Separation and Security

July 27, 2014 Speaker: Rev. Jack Meehan Series: Christians in the Captial

Topic: Biblical Verse: Romans 8:28–8:39

The Seventh Sunday after Pentecost
July 26-27, 2014
Romans 8:28-39

“Christians in the Capital: Separation and Security”

In the midst of our summer travels and vacations, our world seems to be coming apart at the seams. Wherever we look, there is unrest, strife and trouble. It may well be that the world has always been this way, and it’s just that we are now immediately and acutely aware of these things through electronic communications. A few recent examples here: the shooting down of Malaysian Airlines Flight 17 by pro-Russian separatists over the Ukraine, killing everyone on board. The bloody conflict between Israel and Gaza with missile and ground attacks, with a very fragile humanitarian and temporary cease fire in place. The influx of unaccompanied children from Central America crossing the border into this nation. All of these things are before us; that is until they are replaced by the next “big thing” in the news. What of those kidnapped school girls in Nigeria by the terrorist group, Boko Haram? What of the civil war in Syria? What of the situation in Egypt? You may have heard of what is happening to fellow Christians in Iraq, especially those living in the city of Mosul. With the rise of the militant group ISIS (Islamic State of Iraq and Syria), now in control of Mosul, hundreds of thousands of Christians have fled the area, many going to Kurdistan, an autonomous region in northern Iraq. Under Sharia Law, ISIS demanded that Christians either convert to Islam, pay a tax, or leave the area. Failure to comply would result in execution. Homes of minority communities were marked with “Property of the Islamic State,” and houses of Christians were marked with the letter “N” for Nazarite. Now, after more than 2,000 years, there are no Christians in this capital of the Iraqi province of Nineveh. (Source: http://www.christiantoday.com/article/christian.flees.mosul.isis.continues.reign.terror.iraq/39000.htm).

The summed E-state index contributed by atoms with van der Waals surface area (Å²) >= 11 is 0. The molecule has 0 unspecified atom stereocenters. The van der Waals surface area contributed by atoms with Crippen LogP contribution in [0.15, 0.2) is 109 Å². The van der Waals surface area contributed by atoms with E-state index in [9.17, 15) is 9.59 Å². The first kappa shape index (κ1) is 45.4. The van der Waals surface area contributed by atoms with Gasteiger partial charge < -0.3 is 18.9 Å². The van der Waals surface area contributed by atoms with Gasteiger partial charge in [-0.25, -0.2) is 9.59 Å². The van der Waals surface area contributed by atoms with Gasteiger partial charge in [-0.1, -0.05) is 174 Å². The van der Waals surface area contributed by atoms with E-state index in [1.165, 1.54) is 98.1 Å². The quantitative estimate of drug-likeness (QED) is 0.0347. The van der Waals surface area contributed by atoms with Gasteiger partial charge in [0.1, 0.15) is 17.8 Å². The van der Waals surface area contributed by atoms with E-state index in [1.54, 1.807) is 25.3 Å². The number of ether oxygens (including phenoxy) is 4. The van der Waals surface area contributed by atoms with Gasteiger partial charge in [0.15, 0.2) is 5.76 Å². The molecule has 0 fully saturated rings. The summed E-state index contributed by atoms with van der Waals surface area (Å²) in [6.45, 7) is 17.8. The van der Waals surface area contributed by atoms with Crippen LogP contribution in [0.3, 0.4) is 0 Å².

These fellow believers must be thinking deeply about all of this in light of today’s Epistle lesson: “Who shall separate us from the love of Christ? Shall tribulation, or distress, or persecution, or famine, or nakedness, or danger, or sword? As it is written, ‘For your sake we are being killed all the day long; we are regarded as sheep to be slaughtered” (Romans 8:35-36). Cast out and separated from all that is familiar, where are they to find any sort of security? That same Word of God reminds them and us: “No, in all these things we are more than conquerors through him who loved us. For I am sure that neither death nor life, nor angels nor rulers, nor things present nor things to come, nor powers, nor height nor depth, nor anything else in all creation will be able to separate us from the love of God in Christ Jesus our Lord” (Romans 8:37-39). Our summer preaching series, “Christians in the Capital,” continues today under the theme, “Separation and Security.” May the Lord’s rich and abundant blessing rest upon the preaching, the hearing, and the living of his Word for Jesus’ sake.